By Rick Banas, Vice President of Strategic Marketing for BMA
Let’s get it out there right at the start. When it comes to our national debate about health care, I am biased.
Personally, I am a product of the 50s and 60s. I believe wholeheartedly in President John F. Kennedy’s inaugural statement that we should ask not what our country can do for us but what we can do for our country. I also believe we should take that one step further and not just ask but do.
Personally as well, I have a hard time forgetting the man from Canada who joined us early one Sunday morning for a quick nine holes of golf before visiting hours started at the hospital across the street from the golf course. His wife was there being treated for cancer. It was not that she was ineligible for treatment back home. The glitch was that untreated she was given six months to live, and the wait list for treatment back home was five months.
Professionally, I have worked in health care and senior living since the mid-1970s. The hot topic 35 years ago when I started was Hill-Burton. Back in the mid-1940s, the federal government had wanted to encourage the development and modernization of hospitals, nursing homes and other health care facilities to meet the needs of the rapidly growing population in the US. They passed the Hill-Burton Act, which made grant money available for this purpose.
Some 30 years after the fact, the federal government was coming back to those who had used Hill-Burton funds to say oh by the way. While we didn’t mention this when we granted you the money, you are now obligated to provide free care to those in need. The cost of this “free care” translated into higher charges for insurance companies and for those paying privately.
All this does not mean that I am anti health care reform. The hot topic of how do we care for those in need has not changed; and despite all of the rhetoric, health care reform is needed. Having those in need rely on the Emergency Room as their primary care physician and on the nursing home as their primary place of residence when they can no longer live at home is both inefficient and costly.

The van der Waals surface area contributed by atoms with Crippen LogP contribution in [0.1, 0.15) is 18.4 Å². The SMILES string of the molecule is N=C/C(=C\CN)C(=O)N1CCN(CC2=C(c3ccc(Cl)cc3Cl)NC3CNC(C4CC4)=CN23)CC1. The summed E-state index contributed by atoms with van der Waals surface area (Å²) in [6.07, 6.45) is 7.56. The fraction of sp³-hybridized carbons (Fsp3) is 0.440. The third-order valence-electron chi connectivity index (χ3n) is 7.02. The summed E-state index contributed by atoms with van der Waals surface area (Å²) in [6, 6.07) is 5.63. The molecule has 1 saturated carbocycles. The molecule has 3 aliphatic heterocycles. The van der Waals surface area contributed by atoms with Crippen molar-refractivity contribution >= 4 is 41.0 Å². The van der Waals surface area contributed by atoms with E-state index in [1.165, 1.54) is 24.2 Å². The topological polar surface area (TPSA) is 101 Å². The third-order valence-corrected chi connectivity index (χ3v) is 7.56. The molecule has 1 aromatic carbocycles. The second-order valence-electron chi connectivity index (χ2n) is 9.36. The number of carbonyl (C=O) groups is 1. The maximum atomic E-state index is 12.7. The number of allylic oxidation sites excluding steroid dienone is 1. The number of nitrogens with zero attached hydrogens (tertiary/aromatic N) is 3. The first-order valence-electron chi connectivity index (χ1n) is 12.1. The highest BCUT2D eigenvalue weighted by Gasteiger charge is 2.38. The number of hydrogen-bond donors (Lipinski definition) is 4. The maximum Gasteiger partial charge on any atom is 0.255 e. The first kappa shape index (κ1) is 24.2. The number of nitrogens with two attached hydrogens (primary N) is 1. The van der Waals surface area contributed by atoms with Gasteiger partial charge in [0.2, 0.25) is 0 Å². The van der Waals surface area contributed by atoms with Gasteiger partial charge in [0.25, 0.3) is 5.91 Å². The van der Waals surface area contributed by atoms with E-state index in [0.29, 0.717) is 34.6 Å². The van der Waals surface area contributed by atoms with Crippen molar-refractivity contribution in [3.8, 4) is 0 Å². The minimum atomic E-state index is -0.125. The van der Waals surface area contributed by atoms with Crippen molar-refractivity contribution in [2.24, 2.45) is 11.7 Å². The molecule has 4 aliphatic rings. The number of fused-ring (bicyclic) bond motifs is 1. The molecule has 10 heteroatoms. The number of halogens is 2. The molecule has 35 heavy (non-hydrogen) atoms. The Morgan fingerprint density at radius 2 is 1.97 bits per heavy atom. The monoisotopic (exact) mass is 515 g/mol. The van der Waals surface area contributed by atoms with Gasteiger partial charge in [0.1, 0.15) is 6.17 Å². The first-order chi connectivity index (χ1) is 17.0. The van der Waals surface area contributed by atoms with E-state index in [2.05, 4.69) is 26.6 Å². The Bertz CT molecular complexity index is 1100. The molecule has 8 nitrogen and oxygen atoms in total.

My hope is that many of the principles that are part of an extraordinary program here in Illinois called Supportive Living can be incorporated into whatever changes are made at the national level. The Supportive Living program is especially designed to make assisted living available to low and moderate income seniors (and for purposes of full disclosure, our company – BMA Management, Ltd. – is the largest provider of supportive living in the state).
It is simple.
From the standpoint of the older adult, so long as someone is 65 years of age or older, needs some help to maintain their independence but does not require skilled nursing care, and can either pay privately or qualifies for Medicaid, they can qualify for residency in a Supportive Living community. From the standpoint of the provider, the state regulates but does not over regulate Supportive Living. To the benefit of both residents and providers, personal choice, dignity, privacy and individuality are emphasized.
It is fair.
From the standpoint of the older adult, residents pay privately for as long as they have the financial resources to pay privately. If at the time of occupancy or at some point in time in the future they no longer have the financial resources to pay privately, residents pay to the extent that they have the financial ability to pay and the state, in effect, makes up the difference. From the standpoint of the provider, reimbursement rates are high enough to encourage providers to become involved in the program but low enough so that the state is saving considerable dollars. The state estimates that its costs the state at least 40% less if the older adult lives in supportive living than in a nursing home, which previously had been the only option.
This September, we celebrate the 10th Anniversary of the opening of the first Supportive Living Community in Illinois. Today, there are 115 Supportive Living communities located throughout Illinois. Together, these communities house more than 9,150 apartments.
The state estimates that 6,000 individuals on Medicaid benefited from the program in the last fiscal year alone.
More information about the Supportive Living program can be obtained by going to the Illinois Department of Healthcare and Family Services’ web site by clicking hereat or by visiting our company’s web site www.bma-mgmt.com
All affordable assisted living communities managed by BMA Management, Ltd. are certified and surveyed by the Illinois Department of Healthcare and Family Services. All assisted living communities are licensed and surveyed by the Illinois Department of Public Health.
“BMA Management, Ltd. is the leading provider of assisted living in Illinois
and one of the 20 largest providers of assisted living in the United States.”
What are your thoughts? Leave a comment and let us know.